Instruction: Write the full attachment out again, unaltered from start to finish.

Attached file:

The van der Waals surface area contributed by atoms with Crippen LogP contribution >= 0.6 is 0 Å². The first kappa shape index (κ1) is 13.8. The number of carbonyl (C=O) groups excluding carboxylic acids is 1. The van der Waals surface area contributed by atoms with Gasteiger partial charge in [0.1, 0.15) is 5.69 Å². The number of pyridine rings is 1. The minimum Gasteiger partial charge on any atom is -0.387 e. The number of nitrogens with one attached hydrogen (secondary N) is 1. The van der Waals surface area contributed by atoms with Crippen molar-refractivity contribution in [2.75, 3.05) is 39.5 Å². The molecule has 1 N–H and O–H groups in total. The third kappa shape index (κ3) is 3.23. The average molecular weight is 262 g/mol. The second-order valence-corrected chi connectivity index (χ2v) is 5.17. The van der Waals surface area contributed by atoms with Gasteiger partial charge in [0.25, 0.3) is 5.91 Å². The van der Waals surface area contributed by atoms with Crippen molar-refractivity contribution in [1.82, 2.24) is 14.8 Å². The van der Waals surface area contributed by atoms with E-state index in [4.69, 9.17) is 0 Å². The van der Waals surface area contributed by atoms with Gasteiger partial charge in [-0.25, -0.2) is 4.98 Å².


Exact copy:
The van der Waals surface area contributed by atoms with Crippen LogP contribution >= 0.6 is 0 Å². The first kappa shape index (κ1) is 13.8. The number of carbonyl (C=O) groups excluding carboxylic acids is 1. The van der Waals surface area contributed by atoms with Gasteiger partial charge in [0.1, 0.15) is 5.69 Å². The number of pyridine rings is 1. The minimum Gasteiger partial charge on any atom is -0.387 e. The number of nitrogens with one attached hydrogen (secondary N) is 1. The van der Waals surface area contributed by atoms with Crippen molar-refractivity contribution in [2.75, 3.05) is 39.5 Å². The molecule has 1 N–H and O–H groups in total. The third kappa shape index (κ3) is 3.23. The average molecular weight is 262 g/mol. The second-order valence-corrected chi connectivity index (χ2v) is 5.17. The van der Waals surface area contributed by atoms with Gasteiger partial charge in [0.25, 0.3) is 5.91 Å². The van der Waals surface area contributed by atoms with Crippen molar-refractivity contribution in [1.82, 2.24) is 14.8 Å². The van der Waals surface area contributed by atoms with E-state index in [4.69, 9.17) is 0 Å². The van der Waals surface area contributed by atoms with Gasteiger partial charge in [-0.25, -0.2) is 4.98 Å².